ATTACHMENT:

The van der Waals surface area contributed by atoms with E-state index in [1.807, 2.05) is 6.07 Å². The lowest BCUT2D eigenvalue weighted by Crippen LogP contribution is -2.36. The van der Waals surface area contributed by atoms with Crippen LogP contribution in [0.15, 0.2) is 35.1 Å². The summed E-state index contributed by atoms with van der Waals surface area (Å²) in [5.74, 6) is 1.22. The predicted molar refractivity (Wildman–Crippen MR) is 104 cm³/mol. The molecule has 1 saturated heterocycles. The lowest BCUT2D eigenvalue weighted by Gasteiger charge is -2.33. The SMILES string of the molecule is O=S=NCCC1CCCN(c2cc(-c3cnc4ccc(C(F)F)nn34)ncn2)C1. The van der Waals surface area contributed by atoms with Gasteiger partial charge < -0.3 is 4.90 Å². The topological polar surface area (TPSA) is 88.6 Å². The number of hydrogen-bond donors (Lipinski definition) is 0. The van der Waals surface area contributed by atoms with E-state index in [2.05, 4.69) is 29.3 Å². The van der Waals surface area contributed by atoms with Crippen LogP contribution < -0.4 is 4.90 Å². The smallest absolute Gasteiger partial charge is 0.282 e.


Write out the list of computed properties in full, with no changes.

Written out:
The van der Waals surface area contributed by atoms with E-state index in [1.807, 2.05) is 6.07 Å². The lowest BCUT2D eigenvalue weighted by Crippen LogP contribution is -2.36. The van der Waals surface area contributed by atoms with Crippen LogP contribution in [0.15, 0.2) is 35.1 Å². The summed E-state index contributed by atoms with van der Waals surface area (Å²) in [5.74, 6) is 1.22. The predicted molar refractivity (Wildman–Crippen MR) is 104 cm³/mol. The molecule has 1 saturated heterocycles. The lowest BCUT2D eigenvalue weighted by Gasteiger charge is -2.33. The SMILES string of the molecule is O=S=NCCC1CCCN(c2cc(-c3cnc4ccc(C(F)F)nn34)ncn2)C1. The van der Waals surface area contributed by atoms with Gasteiger partial charge < -0.3 is 4.90 Å². The topological polar surface area (TPSA) is 88.6 Å². The number of hydrogen-bond donors (Lipinski definition) is 0. The van der Waals surface area contributed by atoms with E-state index in [2.05, 4.69) is 29.3 Å². The van der Waals surface area contributed by atoms with Crippen LogP contribution < -0.4 is 4.90 Å². The smallest absolute Gasteiger partial charge is 0.282 e.